“We’re fixin’ to see you dripping wet,” Kurt called back, rotating his right shoulder as if stretching it out.

Dwayne scoffed, but a thread of nervousness pulled through him. He had seen Kurt throw a rope, and the man never missed. He wasn’t foreman at Grape Seed Ranch for no reason. His skills with a rope were the least of his qualifications, and Dwayne watched as he huddled up with the other men.

An order was clearly established, because Kurt stepped to the back of the line while the smallest cowboy—Austin—handed his money to Amelia. Dwayne couldn’t see the denomination from this distance, but Amelia held up the bill and proclaimed, “Ten baseballs for the handsome cowboy!”

She was married, but she looked and sounded absolutely gleeful at the amount.

Dwayne’s chest tightened. He couldn’t be dunked by one of his men. He’d never live it down, and every ranch function would become a constant ribbing of how he’d looked in soaking wet jeans and ruined cowboy boots.

He wasn’t going in. Not today. Not at the hand of a cowboy.

An hour passed while his cowboys tried to unseat him, as the crowd surrounding them grew and swelled. Laughter and catcalls and cheers filled the air, and still Dwayne stayed dry. The platform wobbled with the last of Kurt’s balls, which barely missed its mark.

“Awww,” the crowd moaned in tandem.

Dwayne grinned at his men. “Maybe next year, boys.” He inched toward the ladder, his back starting to ache, and his blasted right arm trembling no matter how hard he leaned into his palm on the wooden platform.

He’d signed up for a few hours, but he always got a break every so often.

“One more?” Amelia called, barely glancing over her shoulder.

Dwayne said, “Sure,” as he searched for the next person who thought they could dunk him when a herd of cowboys couldn’t.

The crowd stepped back and a woman met his eye. A tall, tan, raven-haired woman, who wore a black cowgirl hat with a red beaded hatband. With her long, jean-clad legs, the dark red cowgirl boots, and the canary-colored tank top, Dwayne had never seen such a heavenly vision.

His heart started pumping harder, and not because he was worried she could unseat him.

Who was she?

Dwayne had never seen her before, and he reasoned that he’d been out of the marriage market for a while. It was entirely possible that more females than he knew had moved to Grape Seed Falls in the past four years since he’d stopped dating.

He gripped the platform with all his fingers, watching her as her lips lifted into a smile. “You don’t think I can sink you, do you?”

Dwayne lifted his left shoulder a couple of inches. Might as well be honest. “Not really.”

She tossed the baseball from one hand to the other. Left to right. Right to left.

His elbow shook the tiniest bit, and he locked it. He didn’t want this woman to ever know about his time in the military, which had led to his traumatic brain injury, which had left him with this trembling in his right hand and arm.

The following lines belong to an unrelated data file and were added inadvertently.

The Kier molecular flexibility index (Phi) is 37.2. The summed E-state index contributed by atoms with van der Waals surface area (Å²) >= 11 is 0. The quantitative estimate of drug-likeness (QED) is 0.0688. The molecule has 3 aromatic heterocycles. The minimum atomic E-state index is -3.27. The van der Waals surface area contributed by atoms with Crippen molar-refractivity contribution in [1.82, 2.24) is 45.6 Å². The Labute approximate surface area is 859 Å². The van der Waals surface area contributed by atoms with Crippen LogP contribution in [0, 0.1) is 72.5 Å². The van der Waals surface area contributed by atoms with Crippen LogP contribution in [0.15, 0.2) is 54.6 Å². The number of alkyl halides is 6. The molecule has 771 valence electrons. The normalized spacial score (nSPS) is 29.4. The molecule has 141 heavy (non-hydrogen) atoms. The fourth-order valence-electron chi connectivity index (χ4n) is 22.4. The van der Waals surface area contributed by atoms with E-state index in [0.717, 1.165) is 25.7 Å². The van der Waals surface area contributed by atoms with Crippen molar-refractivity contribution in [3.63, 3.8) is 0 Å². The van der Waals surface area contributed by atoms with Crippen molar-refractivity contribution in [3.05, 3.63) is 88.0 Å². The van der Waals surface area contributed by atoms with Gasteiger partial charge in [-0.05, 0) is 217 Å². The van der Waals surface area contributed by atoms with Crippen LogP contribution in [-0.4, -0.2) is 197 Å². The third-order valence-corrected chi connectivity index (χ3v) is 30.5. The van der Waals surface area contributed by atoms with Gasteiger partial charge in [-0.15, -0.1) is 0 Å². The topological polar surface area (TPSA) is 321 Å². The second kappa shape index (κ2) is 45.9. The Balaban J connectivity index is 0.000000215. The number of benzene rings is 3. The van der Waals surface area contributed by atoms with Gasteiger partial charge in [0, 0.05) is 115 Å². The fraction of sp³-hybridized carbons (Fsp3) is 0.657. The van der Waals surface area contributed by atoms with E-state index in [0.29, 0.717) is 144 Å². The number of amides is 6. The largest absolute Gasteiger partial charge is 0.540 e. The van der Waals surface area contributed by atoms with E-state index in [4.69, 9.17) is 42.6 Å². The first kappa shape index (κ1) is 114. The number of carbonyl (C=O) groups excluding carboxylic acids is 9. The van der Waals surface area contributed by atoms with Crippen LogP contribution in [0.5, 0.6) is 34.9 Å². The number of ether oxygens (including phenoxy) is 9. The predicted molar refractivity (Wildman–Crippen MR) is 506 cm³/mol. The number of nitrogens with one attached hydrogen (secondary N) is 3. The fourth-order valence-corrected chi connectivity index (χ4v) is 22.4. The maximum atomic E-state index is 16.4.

At the same time, he wanted a lot more time to spend with her, and if he did that, he’d probably have to tell her about himself—including his time in the military, the explosion that had changed his life, and why his right hand shook at random times.

Like it was now.

“How many balls did you buy?” he asked.

“Just this one.” She gripped it in her right hand.

Just this one.

She was a confident little thing, and Dwayne’s admiration for her grew. Still, she couldn’t weigh more than one-twenty, soaking wet. And even that was generous.

“All right,” he drawled. “Let’s see what you’ve got.” He wanted her to throw already. Then he could get down for a few minutes. Get some of that sweet tea he loved so much. Get cooled off. Take some painkiller.

She planted her feet and cocked her arm. She threw, and Dwayne only had one second before he realized her aim was dead-on. One more second before the ball hit the button.

And then nothing before the platform disappeared beneath him. Cool water enveloped him, covering him from head to toe. His leather boots hit the bottom of the tank, and he came up sputtering, water dripping from the brim of his hat and soaking his jeans, polo, and boots.

Laughter and cheering met his ears, but Dwayne could only stare as disbelief and humiliation spread through him like poison. He met the woman’s eyes, and she ducked her dark cowgirl hat and disappeared into the mass of people.

* * *

On Monday morning, Felicity Lightburne woke with a buzz in her stomach that wasn’t exactly comfortable. She glanced around the still-unfamiliar bedroom, disliking the butter-yellow curtains as much now as she had when she’d moved in last week.

She sighed as she dragged her legs from under the bedspread and sat on the edge of the mattress. Felicity wasn’t bothered by the early hour. She was used to rising before the sun and being in the training ring with a horse by dawn.

She was used to sipping coffee in the dark, and smelling like dust and horse flesh, and showering in the afternoon just to get the layer of sweat and dirt off her skin.